Take the case of former Yale University lecturer Erika Christakis, who resigned under immense pressure after having the audacity to challenge an edict by the school administration that set guidelines for Halloween costumes. Students were prohibited from choosing a costume that could be considered racially or sexually insensitive.

Christakis’ high crime?

She wrote this: “What happens when one person’s offense is another person’s pride? Should a costume wearer’s intent or context matter? Can we always tell the difference between a mocking costume and one that satirizes ignorance? In what circumstances should we allow — or punish — youthful transgression?”

The backlash from students and faculty was furious, almost mob-like. That a grand bit of irony since the university’s demand for tolerance turned into intolerance for anyone who strayed an inch outside of the lines.

I know what Pat Summitt would have told the protestors.

Students everywhere should learn that lesson because – listen closely now – when they get into the real world, not everyone will agree with them. Not everything they hear and see will reaffirm their values. They will be told “no” when the answer they expect to hear is “yes.”

Their ears will be assaulted by cretins like Milo Yiannopoulos, the creepy former Breitbart wingnut whose recent speaking engagement at Cal-Berkeley was canceled but not before rioters protesting his appearance caused thousands of dollars in damage.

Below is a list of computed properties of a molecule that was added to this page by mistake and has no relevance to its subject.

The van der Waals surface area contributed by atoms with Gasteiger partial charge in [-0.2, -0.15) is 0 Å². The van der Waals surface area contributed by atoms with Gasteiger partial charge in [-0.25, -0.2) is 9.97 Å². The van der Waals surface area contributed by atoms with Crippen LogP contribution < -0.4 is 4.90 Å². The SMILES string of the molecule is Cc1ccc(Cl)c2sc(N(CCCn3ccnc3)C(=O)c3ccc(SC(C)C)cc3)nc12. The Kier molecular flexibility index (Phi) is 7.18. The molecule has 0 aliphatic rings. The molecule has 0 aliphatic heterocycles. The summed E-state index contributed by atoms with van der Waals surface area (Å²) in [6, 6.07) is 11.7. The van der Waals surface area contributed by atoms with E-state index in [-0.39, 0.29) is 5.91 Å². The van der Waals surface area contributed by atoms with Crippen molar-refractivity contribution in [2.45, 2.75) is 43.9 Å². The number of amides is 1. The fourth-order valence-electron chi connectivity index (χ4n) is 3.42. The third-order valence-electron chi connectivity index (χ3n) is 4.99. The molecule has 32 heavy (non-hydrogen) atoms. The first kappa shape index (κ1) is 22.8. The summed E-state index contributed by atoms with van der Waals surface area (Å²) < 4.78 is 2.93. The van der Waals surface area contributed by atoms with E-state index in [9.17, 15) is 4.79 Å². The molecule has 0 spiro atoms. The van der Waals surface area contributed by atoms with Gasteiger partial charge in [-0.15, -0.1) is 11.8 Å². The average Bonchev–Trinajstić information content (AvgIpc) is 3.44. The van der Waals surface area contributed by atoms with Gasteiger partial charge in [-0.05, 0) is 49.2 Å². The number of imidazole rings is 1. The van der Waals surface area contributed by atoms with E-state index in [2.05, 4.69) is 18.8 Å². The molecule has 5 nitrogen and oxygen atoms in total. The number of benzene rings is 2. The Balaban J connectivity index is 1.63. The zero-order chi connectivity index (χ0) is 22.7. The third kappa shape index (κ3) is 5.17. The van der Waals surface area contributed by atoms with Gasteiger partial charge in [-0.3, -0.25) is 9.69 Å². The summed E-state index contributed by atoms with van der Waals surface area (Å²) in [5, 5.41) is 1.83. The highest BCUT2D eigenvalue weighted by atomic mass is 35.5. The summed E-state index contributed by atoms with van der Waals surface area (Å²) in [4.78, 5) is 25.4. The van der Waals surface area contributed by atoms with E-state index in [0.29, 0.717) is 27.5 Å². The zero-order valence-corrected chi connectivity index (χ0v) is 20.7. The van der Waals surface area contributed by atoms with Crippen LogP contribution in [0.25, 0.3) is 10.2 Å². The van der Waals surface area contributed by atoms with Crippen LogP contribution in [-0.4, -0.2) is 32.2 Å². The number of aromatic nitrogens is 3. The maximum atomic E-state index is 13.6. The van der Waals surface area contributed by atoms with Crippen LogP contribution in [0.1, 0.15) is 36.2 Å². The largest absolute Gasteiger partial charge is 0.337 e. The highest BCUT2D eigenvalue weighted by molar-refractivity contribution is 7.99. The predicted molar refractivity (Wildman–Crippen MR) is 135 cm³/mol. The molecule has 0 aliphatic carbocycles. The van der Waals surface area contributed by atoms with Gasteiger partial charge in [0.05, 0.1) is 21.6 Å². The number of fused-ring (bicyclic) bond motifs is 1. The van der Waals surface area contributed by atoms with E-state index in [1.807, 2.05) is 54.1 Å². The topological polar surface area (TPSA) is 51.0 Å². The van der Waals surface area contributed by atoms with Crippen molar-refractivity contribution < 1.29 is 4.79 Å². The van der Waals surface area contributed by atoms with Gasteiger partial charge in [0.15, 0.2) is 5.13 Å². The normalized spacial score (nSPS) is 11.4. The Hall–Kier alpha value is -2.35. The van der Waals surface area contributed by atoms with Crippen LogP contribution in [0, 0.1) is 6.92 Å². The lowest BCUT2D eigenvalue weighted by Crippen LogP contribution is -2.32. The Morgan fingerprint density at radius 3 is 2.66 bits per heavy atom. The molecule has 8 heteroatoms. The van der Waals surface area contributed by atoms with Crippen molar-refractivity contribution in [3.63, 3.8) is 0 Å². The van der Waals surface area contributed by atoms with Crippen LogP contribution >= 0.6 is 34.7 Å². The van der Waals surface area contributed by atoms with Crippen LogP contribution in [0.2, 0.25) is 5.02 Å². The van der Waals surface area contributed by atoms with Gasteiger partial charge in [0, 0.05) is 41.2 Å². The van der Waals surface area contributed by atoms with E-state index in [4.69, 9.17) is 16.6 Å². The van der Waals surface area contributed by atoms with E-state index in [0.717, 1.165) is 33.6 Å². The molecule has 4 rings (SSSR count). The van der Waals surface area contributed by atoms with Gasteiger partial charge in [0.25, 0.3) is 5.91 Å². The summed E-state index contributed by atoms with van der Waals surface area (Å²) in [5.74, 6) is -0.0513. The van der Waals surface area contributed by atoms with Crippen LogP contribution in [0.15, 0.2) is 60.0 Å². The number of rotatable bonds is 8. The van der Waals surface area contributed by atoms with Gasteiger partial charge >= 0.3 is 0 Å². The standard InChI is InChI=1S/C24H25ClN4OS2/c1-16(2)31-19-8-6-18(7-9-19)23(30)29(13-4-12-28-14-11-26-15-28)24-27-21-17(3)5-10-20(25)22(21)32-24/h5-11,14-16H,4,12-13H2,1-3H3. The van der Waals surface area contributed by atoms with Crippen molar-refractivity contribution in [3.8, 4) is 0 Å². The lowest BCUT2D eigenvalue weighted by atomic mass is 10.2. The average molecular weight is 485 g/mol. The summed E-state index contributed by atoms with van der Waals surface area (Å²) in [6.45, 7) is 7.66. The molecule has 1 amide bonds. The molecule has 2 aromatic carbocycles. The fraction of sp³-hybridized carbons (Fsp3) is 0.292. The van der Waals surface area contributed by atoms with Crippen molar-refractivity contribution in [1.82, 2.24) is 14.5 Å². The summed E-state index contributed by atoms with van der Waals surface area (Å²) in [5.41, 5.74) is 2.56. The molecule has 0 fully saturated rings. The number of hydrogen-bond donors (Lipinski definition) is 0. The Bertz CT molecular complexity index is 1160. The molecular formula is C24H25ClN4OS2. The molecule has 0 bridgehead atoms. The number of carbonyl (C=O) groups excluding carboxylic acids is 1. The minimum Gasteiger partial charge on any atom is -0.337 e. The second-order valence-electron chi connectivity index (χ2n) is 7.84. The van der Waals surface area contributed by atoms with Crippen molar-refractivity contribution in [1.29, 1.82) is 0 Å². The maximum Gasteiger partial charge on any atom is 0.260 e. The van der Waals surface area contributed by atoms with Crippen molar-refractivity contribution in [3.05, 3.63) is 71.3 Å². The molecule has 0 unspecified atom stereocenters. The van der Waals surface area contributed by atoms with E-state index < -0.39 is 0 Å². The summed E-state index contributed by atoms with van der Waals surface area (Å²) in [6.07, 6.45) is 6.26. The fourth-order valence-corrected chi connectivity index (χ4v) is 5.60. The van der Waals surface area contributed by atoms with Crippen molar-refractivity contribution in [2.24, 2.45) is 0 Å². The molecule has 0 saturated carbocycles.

Protest: good.

Riot: bad.

Protesting is a form of free speech, too. Kurtz’s proposal would limit that by punishing people who try to shout down a speaker with whom they disagree. If that’s the case, what would have happened to Joe Wilson, the South Carolina congressman who yelled “You lie” at President Obama during a 2009 speech about health care?

We don’t need another law to protect free speech. The First Amendment has that covered. It wouldn’t hurt for universities to remind students and faculty that dissent must be tolerated and conflicting opinions should be openly and civilly discussed.

If it strays over the line into personal attacks about a person’s lifestyle, religion or looks, punishment is appropriate.